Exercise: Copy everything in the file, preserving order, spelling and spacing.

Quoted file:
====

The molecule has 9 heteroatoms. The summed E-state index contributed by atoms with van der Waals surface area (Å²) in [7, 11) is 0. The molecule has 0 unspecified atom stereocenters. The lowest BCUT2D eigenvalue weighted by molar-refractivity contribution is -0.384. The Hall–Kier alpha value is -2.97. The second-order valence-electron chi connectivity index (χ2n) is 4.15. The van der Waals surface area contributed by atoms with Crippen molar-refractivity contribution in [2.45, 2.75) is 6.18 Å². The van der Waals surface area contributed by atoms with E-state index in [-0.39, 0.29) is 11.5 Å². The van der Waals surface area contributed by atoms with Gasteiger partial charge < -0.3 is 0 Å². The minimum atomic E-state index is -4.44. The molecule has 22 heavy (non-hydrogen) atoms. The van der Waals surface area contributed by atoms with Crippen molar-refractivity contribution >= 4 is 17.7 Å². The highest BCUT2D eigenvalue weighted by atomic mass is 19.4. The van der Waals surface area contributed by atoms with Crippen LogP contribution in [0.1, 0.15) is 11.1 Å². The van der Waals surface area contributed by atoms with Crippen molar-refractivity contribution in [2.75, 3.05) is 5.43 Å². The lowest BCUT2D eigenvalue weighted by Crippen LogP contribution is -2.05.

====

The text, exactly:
The molecule has 9 heteroatoms. The summed E-state index contributed by atoms with van der Waals surface area (Å²) in [7, 11) is 0. The molecule has 0 unspecified atom stereocenters. The lowest BCUT2D eigenvalue weighted by molar-refractivity contribution is -0.384. The Hall–Kier alpha value is -2.97. The second-order valence-electron chi connectivity index (χ2n) is 4.15. The van der Waals surface area contributed by atoms with Crippen molar-refractivity contribution in [2.45, 2.75) is 6.18 Å². The van der Waals surface area contributed by atoms with E-state index in [-0.39, 0.29) is 11.5 Å². The van der Waals surface area contributed by atoms with Gasteiger partial charge < -0.3 is 0 Å². The minimum atomic E-state index is -4.44. The molecule has 22 heavy (non-hydrogen) atoms. The van der Waals surface area contributed by atoms with Crippen molar-refractivity contribution >= 4 is 17.7 Å². The highest BCUT2D eigenvalue weighted by atomic mass is 19.4. The van der Waals surface area contributed by atoms with Crippen LogP contribution in [0.1, 0.15) is 11.1 Å². The van der Waals surface area contributed by atoms with Crippen molar-refractivity contribution in [2.75, 3.05) is 5.43 Å². The lowest BCUT2D eigenvalue weighted by Crippen LogP contribution is -2.05.